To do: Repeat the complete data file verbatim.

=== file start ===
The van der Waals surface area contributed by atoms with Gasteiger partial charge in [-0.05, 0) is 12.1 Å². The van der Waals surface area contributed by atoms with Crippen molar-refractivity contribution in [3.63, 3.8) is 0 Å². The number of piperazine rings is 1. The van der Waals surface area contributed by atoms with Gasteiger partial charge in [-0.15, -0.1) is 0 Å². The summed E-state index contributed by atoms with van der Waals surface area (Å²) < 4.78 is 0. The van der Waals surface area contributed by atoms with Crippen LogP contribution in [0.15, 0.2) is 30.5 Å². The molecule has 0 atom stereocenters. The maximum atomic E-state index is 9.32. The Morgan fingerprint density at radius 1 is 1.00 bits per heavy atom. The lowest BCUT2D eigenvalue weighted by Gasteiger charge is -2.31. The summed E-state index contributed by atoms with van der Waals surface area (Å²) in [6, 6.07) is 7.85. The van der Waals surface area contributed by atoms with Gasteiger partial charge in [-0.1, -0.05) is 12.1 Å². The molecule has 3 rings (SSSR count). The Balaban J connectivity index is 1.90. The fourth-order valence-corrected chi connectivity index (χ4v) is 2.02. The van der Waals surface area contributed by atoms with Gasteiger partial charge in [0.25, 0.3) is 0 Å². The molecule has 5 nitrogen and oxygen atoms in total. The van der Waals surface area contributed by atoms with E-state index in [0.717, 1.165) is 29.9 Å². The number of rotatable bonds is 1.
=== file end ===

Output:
The van der Waals surface area contributed by atoms with Gasteiger partial charge in [-0.05, 0) is 12.1 Å². The van der Waals surface area contributed by atoms with Crippen molar-refractivity contribution in [3.63, 3.8) is 0 Å². The number of piperazine rings is 1. The van der Waals surface area contributed by atoms with Gasteiger partial charge in [-0.15, -0.1) is 0 Å². The summed E-state index contributed by atoms with van der Waals surface area (Å²) < 4.78 is 0. The van der Waals surface area contributed by atoms with Crippen LogP contribution in [0.15, 0.2) is 30.5 Å². The molecule has 0 atom stereocenters. The maximum atomic E-state index is 9.32. The Morgan fingerprint density at radius 1 is 1.00 bits per heavy atom. The lowest BCUT2D eigenvalue weighted by Gasteiger charge is -2.31. The summed E-state index contributed by atoms with van der Waals surface area (Å²) in [6, 6.07) is 7.85. The van der Waals surface area contributed by atoms with Gasteiger partial charge in [-0.1, -0.05) is 12.1 Å². The molecule has 3 rings (SSSR count). The Balaban J connectivity index is 1.90. The fourth-order valence-corrected chi connectivity index (χ4v) is 2.02. The van der Waals surface area contributed by atoms with Gasteiger partial charge in [0.25, 0.3) is 0 Å². The molecule has 5 nitrogen and oxygen atoms in total. The van der Waals surface area contributed by atoms with E-state index in [0.717, 1.165) is 29.9 Å². The number of rotatable bonds is 1.